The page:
BUSINESS
April 23, 2014 | By Charles Fleming
Is Tesla going to be manufacturing more cars or car parts at a new facility? The electric car company won't comment specifically, but city officials in tiny Lathrop, Calif., say work is underway converting a 431,000-square-foot facility that once housed a Chrysler-Daimler distribution center into a Tesla factory. Lathrop City Manager Steve Salvatore, confirming the arrival of Tesla in his small town of 19,000, said the company had indicated it will be hiring 100 to 125 workers, to start, and is likely to hire more.
CALIFORNIA | LOCAL
April 23, 2014 | By Kate Mather
Two former Los Angeles County sheriff's deputies have been charged with planting guns at a medical marijuana dispensary to arrest two men, one of whom prosecutors said was sentenced to a year in jail before the bad evidence was discovered. Julio Cesar Martinez, 39, and Anthony Manuel Paez, 32, face two felony counts of conspiracy to obstruct justice and altering evidence, the Los Angeles County district attorney's office announced Wednesday. Martinez was charged with two additional felony counts of perjury and one count of filing a false report.
BUSINESS
April 22, 2014 | By Charles Fleming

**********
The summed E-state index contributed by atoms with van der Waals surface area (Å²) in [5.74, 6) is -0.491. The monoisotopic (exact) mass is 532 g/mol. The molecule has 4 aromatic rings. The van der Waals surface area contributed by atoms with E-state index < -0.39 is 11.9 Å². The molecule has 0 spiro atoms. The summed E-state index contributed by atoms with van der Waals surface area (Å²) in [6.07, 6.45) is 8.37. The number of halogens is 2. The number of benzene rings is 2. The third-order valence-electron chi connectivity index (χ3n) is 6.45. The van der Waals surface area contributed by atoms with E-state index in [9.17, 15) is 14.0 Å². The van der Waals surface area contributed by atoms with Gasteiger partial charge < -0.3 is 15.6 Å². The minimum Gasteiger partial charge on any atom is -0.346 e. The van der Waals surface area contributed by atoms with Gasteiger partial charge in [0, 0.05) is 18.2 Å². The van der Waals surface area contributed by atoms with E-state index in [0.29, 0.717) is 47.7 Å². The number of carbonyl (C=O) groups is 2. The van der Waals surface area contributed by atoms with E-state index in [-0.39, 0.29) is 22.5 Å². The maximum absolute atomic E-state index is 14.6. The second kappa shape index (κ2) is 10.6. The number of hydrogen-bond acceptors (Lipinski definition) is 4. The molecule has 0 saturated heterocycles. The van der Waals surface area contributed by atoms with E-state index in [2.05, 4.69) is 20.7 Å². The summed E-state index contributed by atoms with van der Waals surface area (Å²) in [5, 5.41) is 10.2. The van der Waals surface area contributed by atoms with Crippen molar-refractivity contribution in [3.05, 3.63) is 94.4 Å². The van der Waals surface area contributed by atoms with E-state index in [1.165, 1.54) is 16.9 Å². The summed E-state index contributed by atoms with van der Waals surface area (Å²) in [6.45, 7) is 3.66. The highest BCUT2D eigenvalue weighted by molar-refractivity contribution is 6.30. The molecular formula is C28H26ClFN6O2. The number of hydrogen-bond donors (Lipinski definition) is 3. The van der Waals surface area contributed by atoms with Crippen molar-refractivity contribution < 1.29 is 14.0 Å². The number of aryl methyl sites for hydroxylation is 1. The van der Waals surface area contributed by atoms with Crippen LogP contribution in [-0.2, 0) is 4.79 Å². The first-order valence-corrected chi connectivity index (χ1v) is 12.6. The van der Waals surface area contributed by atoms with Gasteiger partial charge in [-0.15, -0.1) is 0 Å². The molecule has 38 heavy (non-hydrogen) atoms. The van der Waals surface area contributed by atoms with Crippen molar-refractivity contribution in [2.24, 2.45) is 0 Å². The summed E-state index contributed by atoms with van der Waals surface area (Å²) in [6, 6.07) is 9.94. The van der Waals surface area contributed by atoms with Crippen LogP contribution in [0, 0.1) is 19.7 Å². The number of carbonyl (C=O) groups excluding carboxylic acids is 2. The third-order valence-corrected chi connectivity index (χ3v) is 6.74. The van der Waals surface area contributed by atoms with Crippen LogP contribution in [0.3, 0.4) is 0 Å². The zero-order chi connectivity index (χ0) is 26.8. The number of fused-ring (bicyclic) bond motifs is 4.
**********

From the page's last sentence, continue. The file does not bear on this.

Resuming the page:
When Norman Hajjar rides around the country, he rides around the country. The long distance driver has just finished an epic 24-day, 12,000-mile national tour, driving a stock Tesla S model electric automobile. Hajjar's journey began in the Pacific Northwest, traversing Washington and Oregon before crossing California from top to bottom and heading east -- to Maine, via Wyoming and South Dakota. Then he drove the Tesla south to Florida, then back north to Pennsylvania before turning west and retracing the route back to California.
AUTOS
April 22, 2014 | By Julie Makinen
BEIJING -- Thanking his Chinese customers for “taking a chance,” Tesla Chief Executive Elon Musk on Tuesday handed over the keys to the first nine electric vehicles the California car company has sold in the country. Plugging in a Model S at Tesla's first “supercharger” station in front of the company's offices in northeast Beijing, Musk vowed to build a nationwide network of the high-speed chargers -- which can deliver enough power for a 340-mile journey in about an hour -- “as fast as we can.” “We want to make sure people are able to travel almost anywhere within China using the supercharger network,” he said.
BUSINESS
April 20, 2014 | By Marc Lifsher
The job : Bill Dombrowski is president of the California Retailers Assn., a trade group based in Sacramento that includes most of the country's largest store chains, including 7-Eleven Inc., Safeway Inc., Macy's Inc., Wal-Mart Stores Inc. and Home Depot Inc. For the last 20 years, he's crafted political and legislative strategies for the association, whose members generate more than $570 billion in annual sales and employ nearly 2.8 million people....